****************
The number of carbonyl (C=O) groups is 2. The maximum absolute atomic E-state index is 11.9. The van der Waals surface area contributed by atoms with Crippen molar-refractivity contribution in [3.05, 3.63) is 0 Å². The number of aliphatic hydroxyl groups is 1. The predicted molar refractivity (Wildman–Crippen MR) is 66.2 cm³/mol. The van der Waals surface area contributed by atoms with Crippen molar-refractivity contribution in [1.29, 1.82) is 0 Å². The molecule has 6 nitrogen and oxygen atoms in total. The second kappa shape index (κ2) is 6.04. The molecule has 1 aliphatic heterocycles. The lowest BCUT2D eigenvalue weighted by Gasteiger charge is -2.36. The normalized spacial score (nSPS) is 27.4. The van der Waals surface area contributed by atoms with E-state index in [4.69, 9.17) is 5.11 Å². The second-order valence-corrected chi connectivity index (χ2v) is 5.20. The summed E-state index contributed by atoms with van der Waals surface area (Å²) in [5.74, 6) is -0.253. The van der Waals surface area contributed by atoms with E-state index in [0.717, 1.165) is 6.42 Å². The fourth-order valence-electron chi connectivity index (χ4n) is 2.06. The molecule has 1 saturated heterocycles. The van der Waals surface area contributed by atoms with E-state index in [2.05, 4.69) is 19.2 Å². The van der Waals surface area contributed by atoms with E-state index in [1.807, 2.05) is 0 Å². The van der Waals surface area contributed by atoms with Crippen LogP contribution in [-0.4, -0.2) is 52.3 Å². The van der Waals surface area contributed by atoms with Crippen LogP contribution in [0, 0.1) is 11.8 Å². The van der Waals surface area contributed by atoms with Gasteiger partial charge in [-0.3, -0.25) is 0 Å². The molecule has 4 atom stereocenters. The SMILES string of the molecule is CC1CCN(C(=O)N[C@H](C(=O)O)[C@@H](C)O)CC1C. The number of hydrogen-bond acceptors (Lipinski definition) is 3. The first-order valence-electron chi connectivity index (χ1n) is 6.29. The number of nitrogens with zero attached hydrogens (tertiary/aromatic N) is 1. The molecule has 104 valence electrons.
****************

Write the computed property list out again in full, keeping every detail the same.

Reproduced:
The number of carbonyl (C=O) groups is 2. The maximum absolute atomic E-state index is 11.9. The van der Waals surface area contributed by atoms with Crippen molar-refractivity contribution in [3.05, 3.63) is 0 Å². The number of aliphatic hydroxyl groups is 1. The predicted molar refractivity (Wildman–Crippen MR) is 66.2 cm³/mol. The van der Waals surface area contributed by atoms with Crippen molar-refractivity contribution in [1.29, 1.82) is 0 Å². The molecule has 6 nitrogen and oxygen atoms in total. The second kappa shape index (κ2) is 6.04. The molecule has 1 aliphatic heterocycles. The lowest BCUT2D eigenvalue weighted by Gasteiger charge is -2.36. The normalized spacial score (nSPS) is 27.4. The van der Waals surface area contributed by atoms with E-state index in [4.69, 9.17) is 5.11 Å². The second-order valence-corrected chi connectivity index (χ2v) is 5.20. The summed E-state index contributed by atoms with van der Waals surface area (Å²) in [5.74, 6) is -0.253. The van der Waals surface area contributed by atoms with E-state index in [0.717, 1.165) is 6.42 Å². The fourth-order valence-electron chi connectivity index (χ4n) is 2.06. The molecule has 1 saturated heterocycles. The van der Waals surface area contributed by atoms with E-state index in [2.05, 4.69) is 19.2 Å². The van der Waals surface area contributed by atoms with E-state index in [1.807, 2.05) is 0 Å². The van der Waals surface area contributed by atoms with Crippen LogP contribution in [-0.4, -0.2) is 52.3 Å². The van der Waals surface area contributed by atoms with Crippen LogP contribution in [0, 0.1) is 11.8 Å². The van der Waals surface area contributed by atoms with Gasteiger partial charge in [-0.3, -0.25) is 0 Å². The molecule has 4 atom stereocenters. The SMILES string of the molecule is CC1CCN(C(=O)N[C@H](C(=O)O)[C@@H](C)O)CC1C. The number of hydrogen-bond acceptors (Lipinski definition) is 3. The first-order valence-electron chi connectivity index (χ1n) is 6.29. The number of nitrogens with zero attached hydrogens (tertiary/aromatic N) is 1. The molecule has 104 valence electrons.